Doing Good is Good for You

We love sharing inspiring content, especially about volunteering and its positive effects on individuals and organizations. The following is a gently edited blog post by RealizedWorth from Kate Rubin, Vice President of UnitedHealth Group and President of UnitedHealth Foundation. We hope you enjoy this research on how volunteering can improve your health.

For organizations like UnitedHealth Group, building healthier communities is part of our mission. We’ve invested in research that demonstrates how volunteering is an important part of a healthy lifestyle. In our Doing Good is Good for You: 2013 Health and Volunteering Study, we learned that people who volunteer feel better physically, mentally, and emotionally. Doing good is, indeed, good for you! Here are the findings:

Volunteering Makes a Difference

People who volunteered in the past 12 months told us volunteering has made them feel physically healthier and there was an even stronger connection between volunteering and mental health.Volunteers in the study provided higher ratings than non-volunteers on nine well-established measures of emotional well-being, which included overall satisfaction with life, personal independence, and capacity for rich interpersonal relationships. Participants also cited that volunteering improved their mood and self-esteem! Other benefits like lower stress levels can be viewed in the diagram below:

It’s true: volunteering makes us feel better. And while we’re feeling better, other people who benefit from our volunteer efforts feel better, too.  Everybody wins! Continue reading

How Corporate Volunteer Programs Help Your Business

Corporate Volunteer Program Benefits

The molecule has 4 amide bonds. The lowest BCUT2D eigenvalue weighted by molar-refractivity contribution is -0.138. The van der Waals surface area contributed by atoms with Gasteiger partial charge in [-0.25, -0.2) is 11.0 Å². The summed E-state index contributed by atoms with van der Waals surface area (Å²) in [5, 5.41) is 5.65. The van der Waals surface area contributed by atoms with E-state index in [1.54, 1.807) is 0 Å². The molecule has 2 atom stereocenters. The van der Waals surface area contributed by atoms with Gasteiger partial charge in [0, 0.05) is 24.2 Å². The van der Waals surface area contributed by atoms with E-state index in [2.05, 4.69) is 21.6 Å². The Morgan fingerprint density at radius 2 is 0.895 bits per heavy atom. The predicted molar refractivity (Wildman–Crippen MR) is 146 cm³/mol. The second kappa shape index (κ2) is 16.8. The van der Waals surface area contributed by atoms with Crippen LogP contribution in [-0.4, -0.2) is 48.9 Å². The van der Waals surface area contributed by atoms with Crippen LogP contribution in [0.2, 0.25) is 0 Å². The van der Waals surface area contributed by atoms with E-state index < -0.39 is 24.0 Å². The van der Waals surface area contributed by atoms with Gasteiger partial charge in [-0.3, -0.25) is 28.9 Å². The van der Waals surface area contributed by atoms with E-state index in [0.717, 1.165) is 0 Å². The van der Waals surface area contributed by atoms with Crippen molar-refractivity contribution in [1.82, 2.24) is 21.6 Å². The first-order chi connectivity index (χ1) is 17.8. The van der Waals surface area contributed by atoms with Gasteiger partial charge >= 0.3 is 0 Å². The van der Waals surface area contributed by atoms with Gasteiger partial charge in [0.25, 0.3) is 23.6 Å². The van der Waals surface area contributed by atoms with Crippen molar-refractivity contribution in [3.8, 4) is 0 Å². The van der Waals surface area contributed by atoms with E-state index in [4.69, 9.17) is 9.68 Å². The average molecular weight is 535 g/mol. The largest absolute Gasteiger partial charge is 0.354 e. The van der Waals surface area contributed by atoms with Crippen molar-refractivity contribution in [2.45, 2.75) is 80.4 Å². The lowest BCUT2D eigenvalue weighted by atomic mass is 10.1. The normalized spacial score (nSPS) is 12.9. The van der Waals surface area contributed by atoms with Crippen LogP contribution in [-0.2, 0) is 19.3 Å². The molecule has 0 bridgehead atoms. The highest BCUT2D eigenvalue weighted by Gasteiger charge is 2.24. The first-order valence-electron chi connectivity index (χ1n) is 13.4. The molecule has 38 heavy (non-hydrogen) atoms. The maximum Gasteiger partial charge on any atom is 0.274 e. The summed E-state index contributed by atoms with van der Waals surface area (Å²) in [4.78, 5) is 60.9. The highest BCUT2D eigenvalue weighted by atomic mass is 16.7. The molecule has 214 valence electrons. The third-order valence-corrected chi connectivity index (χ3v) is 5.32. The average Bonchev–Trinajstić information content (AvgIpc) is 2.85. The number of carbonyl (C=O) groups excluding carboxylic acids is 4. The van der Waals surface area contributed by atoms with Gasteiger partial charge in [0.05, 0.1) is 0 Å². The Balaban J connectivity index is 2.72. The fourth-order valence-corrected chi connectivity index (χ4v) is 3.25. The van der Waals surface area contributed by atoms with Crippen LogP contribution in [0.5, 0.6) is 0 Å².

A recent announcement by the Corporation for National and Community Service revealed that 582,000 Americans applied during the past year to serve in the AmeriCorps – an increase of almost 10 percent or 50,000 applications on the previous year. The Corps, however, has turned away close to one million potential volunteers since 2009 due to a lack of funding, and those people are looking for somewhere else to volunteer. A corporate volunteer program (CVP) offers multiple benefits to your company and employees, as well as the causes they take up.

Corporate Citizenship

Corporate America is catching on to the value of establishing CVPs, with almost one-third of corporations now offering some form of volunteerism for their staff – a growth of 150 percent over the past two decades. Continue reading

A BILLION+CHANGE: Companies Pledge To Commit BILLION$ To Skill-Based Volunteering

On International Corporate Philanthropy Day, this past Monday, AltruHelp joined more than 100 leaders in business, policy and civic engagement in New York City to celebrate the continuing success of A Billion + Change, a national campaign to mobilize billions of dollars of pro bono and skills-based volunteer service from corporate America by 2013.  Since the summer of 2011, more than $1.6 billion of skills-based volunteer services has been contributed and 78 pledge companies have joined the movement. Virginia Sen. Mark Warner, the campaign’s honorary chairman, announced this as part of a program hosted by Morgan Stanley at the company’s headquarters in NYC. The event recognized the innovative pro bono programs companies are developing to deliver high-impact services to address community needs.

A Billion + Change, housed and managed by Points of Light, is seeking 500 companies willing to pledge their best business skills and talents to serve the needs of nonprofits and communities at home and around the world. The campaign’s vision is to inspire the largest commitment of corporate pro bono service in history. A Billion + Change is encouraging companies of all sizes across all sectors to achieve this kind of change. Pledge companies range in size from small businesses, like gothamCulture and AltruHelp, to large companies such as Nielsen, General Mills, Boston Beer Company, State Farm, Hewlett-Packard, UnitedHealth Group and Morgan Stanley. To date, these companies have committed to give more than 11 million hours of time and talent to nonprofits by 2013. Continue reading